Huitzilpopoca (MH507r)

Huitzilpopoca (MH507r)
Compound Glyph

Glyph or Iconographic Image Description: 

This black-line drawing of the compound glyph for the personal name Huitzilpopoca shows the had of a hummingbird (huitzilin) which is smoking (popoca, the verb, to smoke]. the bird's head is shown in profile, facing toward the viewer's right. Its visible eye seems to be open, as is its beak. Appropriately for this particular bird, it has a long beak. It has short hairs coming off the top and back of its head, and it has some texturing on its face. The smoke is drawn in a gray, and it curls from all sides of the bird's head and even from its beak.

Description, Credit: 

Stephanie Wood

Added Analysis: 

That a hummingbird could be thought to smoke may derive from Book 11 of the Florentine Codex, which describes hummingbird feathers as being like a flame and burning, as noted by Allison Caplan (2020, 390). See comparisons for hummingbirds and curls of smoke, below. There was a known figure in early Tollan named Huitzilpopoca. He was a "speaker," according to a 1558 huehuetlahtolli record translated by Willard Gingerich. [See his free, online publication, "TLAMACHILIZTLAHTOLÇAÇANILLI: A Performance Translation of the Náhuatl 'Wisdom-Discourse Fables' from the Manuscript of 1558" (2022). Department of English Faculty Scholarship and Creative Works. 119.]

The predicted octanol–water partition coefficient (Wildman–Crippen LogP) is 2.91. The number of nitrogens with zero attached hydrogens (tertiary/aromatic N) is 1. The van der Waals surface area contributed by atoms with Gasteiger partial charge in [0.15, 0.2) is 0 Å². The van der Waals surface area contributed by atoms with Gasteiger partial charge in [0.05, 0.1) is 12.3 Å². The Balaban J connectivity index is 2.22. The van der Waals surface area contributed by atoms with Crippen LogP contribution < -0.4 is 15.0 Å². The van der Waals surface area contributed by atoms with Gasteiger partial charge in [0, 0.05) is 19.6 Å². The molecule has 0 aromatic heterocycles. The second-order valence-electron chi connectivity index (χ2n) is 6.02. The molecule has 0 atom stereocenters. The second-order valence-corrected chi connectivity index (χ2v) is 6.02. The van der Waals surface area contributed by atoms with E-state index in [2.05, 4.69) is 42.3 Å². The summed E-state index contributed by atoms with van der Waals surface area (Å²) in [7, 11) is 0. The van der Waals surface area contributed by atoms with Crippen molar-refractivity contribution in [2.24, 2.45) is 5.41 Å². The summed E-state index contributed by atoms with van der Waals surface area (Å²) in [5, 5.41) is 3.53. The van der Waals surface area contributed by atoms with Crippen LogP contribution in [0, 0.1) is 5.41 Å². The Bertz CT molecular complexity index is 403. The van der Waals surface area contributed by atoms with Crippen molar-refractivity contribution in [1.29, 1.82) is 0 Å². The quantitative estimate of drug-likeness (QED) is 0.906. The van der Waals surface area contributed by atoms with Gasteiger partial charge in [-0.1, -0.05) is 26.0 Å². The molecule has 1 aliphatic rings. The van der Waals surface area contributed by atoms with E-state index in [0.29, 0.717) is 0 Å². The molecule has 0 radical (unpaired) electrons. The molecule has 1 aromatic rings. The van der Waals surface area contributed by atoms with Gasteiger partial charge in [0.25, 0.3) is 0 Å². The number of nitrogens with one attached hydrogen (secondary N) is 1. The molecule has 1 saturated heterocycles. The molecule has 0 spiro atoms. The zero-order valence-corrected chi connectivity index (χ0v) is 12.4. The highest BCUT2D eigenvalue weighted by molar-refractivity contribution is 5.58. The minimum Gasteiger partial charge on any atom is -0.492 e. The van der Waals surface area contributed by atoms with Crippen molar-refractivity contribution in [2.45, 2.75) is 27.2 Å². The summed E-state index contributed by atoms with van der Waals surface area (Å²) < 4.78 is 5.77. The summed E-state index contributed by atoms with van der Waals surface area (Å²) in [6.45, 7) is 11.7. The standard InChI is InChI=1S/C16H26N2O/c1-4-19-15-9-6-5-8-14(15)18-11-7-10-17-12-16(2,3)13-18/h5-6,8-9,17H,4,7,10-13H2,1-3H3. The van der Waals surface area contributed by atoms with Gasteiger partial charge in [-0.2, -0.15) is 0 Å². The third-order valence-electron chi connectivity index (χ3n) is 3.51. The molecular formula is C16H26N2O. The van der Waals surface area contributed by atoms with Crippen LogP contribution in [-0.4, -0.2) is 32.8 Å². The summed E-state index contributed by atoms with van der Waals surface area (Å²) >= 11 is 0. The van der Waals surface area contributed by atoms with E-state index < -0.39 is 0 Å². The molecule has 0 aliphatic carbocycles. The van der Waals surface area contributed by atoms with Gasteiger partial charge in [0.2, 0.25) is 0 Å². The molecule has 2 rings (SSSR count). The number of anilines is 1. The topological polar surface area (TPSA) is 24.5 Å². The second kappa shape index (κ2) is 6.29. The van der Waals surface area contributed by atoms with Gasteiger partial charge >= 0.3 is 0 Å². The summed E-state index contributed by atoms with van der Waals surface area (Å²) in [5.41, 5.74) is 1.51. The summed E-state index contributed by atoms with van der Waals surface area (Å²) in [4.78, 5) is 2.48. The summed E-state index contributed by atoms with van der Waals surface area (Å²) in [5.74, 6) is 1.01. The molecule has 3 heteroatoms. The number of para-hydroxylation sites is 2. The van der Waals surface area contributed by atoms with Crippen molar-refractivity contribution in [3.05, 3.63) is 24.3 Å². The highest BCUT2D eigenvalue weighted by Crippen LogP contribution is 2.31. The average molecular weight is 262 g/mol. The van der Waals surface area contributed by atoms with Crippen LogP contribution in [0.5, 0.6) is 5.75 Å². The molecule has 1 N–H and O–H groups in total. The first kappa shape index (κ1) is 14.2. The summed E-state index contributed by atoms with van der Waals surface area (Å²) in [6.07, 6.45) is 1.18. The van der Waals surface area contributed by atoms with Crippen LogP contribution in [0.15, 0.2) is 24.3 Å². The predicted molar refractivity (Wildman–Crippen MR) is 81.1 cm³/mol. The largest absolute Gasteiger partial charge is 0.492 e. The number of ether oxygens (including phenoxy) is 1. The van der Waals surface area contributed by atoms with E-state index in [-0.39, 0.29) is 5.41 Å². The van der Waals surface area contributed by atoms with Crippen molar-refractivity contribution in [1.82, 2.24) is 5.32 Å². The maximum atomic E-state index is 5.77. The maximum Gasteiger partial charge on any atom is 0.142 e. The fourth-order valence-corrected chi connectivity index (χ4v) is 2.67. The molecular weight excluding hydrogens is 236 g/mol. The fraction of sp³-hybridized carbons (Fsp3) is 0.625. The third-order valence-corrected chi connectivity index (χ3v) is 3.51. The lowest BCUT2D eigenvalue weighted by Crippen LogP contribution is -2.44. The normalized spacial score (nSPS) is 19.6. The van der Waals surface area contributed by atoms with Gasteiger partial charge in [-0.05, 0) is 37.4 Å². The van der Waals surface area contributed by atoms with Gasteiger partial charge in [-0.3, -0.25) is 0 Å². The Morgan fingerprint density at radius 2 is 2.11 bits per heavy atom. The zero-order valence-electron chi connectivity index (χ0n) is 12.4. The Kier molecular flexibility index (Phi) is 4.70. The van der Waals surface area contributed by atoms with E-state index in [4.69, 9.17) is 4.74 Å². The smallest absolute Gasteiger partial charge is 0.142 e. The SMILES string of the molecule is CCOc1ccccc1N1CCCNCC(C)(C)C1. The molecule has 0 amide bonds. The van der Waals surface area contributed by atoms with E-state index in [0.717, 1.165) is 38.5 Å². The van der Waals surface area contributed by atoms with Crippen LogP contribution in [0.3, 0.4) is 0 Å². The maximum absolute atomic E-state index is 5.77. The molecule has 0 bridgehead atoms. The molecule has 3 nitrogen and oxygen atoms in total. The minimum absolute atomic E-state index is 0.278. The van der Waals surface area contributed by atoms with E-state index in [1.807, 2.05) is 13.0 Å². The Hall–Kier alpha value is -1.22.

Added Analysis, Credit: 

Stephanie Wood

Gloss Image: 
Gloss Diplomatic Transcription: 


Gloss Normalization: 

Lorenzo Huitzilpopoca

Gloss Analysis, Credit: 

Stephanie Wood

Date of Manuscript: 


Creator's Location (and place coverage): 

Huejotzingo, Puebla, Mexico

Semantic Categories: 
Cultural Content, Credit: 

Jeff Haskett-Wood

Parts (compounds or simplex + notation): 
Reading Order (Compounds or Simplex + Notation): 

birds, págjaros, hummingbirds, colibríes, smoke, smoking, humo, humear

Glyph or Iconographic Image: 
Relevant Nahuatl Dictionary Word(s): 
Glyph/Icon Name, Spanish Translation: 

El Colibrí Humeante(?)

Spanish Translation, Credit: 

Stephanie Wood

Image Source: 

Matrícula de Huexotzinco, folio 507r, World Digital Library,

Image Source, Rights: 

This manuscript is hosted by the Library of Congress and the World Digital Library; used here with the Creative Commons, “Attribution-NonCommercial-ShareAlike 3.0 License” (CC-BY-NC-SAq 3.0).

Historical Contextualizing Image: